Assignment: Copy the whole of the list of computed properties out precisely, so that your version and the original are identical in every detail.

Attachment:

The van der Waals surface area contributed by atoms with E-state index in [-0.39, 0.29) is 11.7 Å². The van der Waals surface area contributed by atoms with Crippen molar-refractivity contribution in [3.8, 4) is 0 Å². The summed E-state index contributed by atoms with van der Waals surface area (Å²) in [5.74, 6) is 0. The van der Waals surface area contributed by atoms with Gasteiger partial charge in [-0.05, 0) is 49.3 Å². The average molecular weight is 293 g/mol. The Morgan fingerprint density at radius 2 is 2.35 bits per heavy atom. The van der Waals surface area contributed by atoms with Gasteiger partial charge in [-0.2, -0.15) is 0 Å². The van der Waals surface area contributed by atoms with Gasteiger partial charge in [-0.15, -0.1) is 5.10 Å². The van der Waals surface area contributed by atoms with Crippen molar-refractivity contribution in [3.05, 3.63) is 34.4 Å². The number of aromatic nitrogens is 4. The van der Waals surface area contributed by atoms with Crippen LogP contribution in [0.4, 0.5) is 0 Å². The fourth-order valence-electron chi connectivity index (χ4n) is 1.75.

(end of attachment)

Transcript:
The van der Waals surface area contributed by atoms with E-state index in [-0.39, 0.29) is 11.7 Å². The van der Waals surface area contributed by atoms with Crippen molar-refractivity contribution in [3.8, 4) is 0 Å². The summed E-state index contributed by atoms with van der Waals surface area (Å²) in [5.74, 6) is 0. The van der Waals surface area contributed by atoms with Gasteiger partial charge in [-0.05, 0) is 49.3 Å². The average molecular weight is 293 g/mol. The Morgan fingerprint density at radius 2 is 2.35 bits per heavy atom. The van der Waals surface area contributed by atoms with Gasteiger partial charge in [-0.2, -0.15) is 0 Å². The van der Waals surface area contributed by atoms with Gasteiger partial charge in [-0.15, -0.1) is 5.10 Å². The van der Waals surface area contributed by atoms with Crippen molar-refractivity contribution in [3.05, 3.63) is 34.4 Å². The number of aromatic nitrogens is 4. The van der Waals surface area contributed by atoms with Crippen LogP contribution in [0.4, 0.5) is 0 Å². The fourth-order valence-electron chi connectivity index (χ4n) is 1.75.